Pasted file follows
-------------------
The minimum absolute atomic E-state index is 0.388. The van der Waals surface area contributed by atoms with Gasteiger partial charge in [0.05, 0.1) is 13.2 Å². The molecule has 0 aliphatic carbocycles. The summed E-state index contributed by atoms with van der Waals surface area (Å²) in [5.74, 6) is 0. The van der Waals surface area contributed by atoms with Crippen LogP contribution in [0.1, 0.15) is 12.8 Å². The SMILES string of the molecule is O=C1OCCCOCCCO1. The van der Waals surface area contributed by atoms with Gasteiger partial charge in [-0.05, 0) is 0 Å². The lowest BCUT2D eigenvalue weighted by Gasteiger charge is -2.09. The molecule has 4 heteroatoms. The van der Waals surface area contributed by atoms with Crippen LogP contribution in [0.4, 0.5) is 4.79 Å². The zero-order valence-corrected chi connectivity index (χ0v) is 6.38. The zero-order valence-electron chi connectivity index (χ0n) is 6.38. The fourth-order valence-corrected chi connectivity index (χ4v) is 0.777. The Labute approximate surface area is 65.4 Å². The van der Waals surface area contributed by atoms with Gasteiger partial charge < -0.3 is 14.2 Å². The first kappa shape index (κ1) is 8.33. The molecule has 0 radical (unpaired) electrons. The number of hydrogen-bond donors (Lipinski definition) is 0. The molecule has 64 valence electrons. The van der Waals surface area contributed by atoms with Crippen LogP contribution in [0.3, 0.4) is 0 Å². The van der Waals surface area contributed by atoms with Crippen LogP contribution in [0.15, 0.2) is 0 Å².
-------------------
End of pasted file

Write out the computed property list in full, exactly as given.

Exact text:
The minimum absolute atomic E-state index is 0.388. The van der Waals surface area contributed by atoms with Gasteiger partial charge in [0.05, 0.1) is 13.2 Å². The molecule has 0 aliphatic carbocycles. The summed E-state index contributed by atoms with van der Waals surface area (Å²) in [5.74, 6) is 0. The van der Waals surface area contributed by atoms with Crippen LogP contribution in [0.1, 0.15) is 12.8 Å². The SMILES string of the molecule is O=C1OCCCOCCCO1. The van der Waals surface area contributed by atoms with Gasteiger partial charge in [-0.05, 0) is 0 Å². The lowest BCUT2D eigenvalue weighted by Gasteiger charge is -2.09. The molecule has 4 heteroatoms. The van der Waals surface area contributed by atoms with Crippen LogP contribution in [0.4, 0.5) is 4.79 Å². The zero-order valence-corrected chi connectivity index (χ0v) is 6.38. The zero-order valence-electron chi connectivity index (χ0n) is 6.38. The fourth-order valence-corrected chi connectivity index (χ4v) is 0.777. The Labute approximate surface area is 65.4 Å². The van der Waals surface area contributed by atoms with Gasteiger partial charge < -0.3 is 14.2 Å². The first kappa shape index (κ1) is 8.33. The molecule has 0 radical (unpaired) electrons. The number of hydrogen-bond donors (Lipinski definition) is 0. The molecule has 64 valence electrons. The van der Waals surface area contributed by atoms with Crippen LogP contribution in [0.3, 0.4) is 0 Å². The van der Waals surface area contributed by atoms with Crippen LogP contribution in [0.15, 0.2) is 0 Å².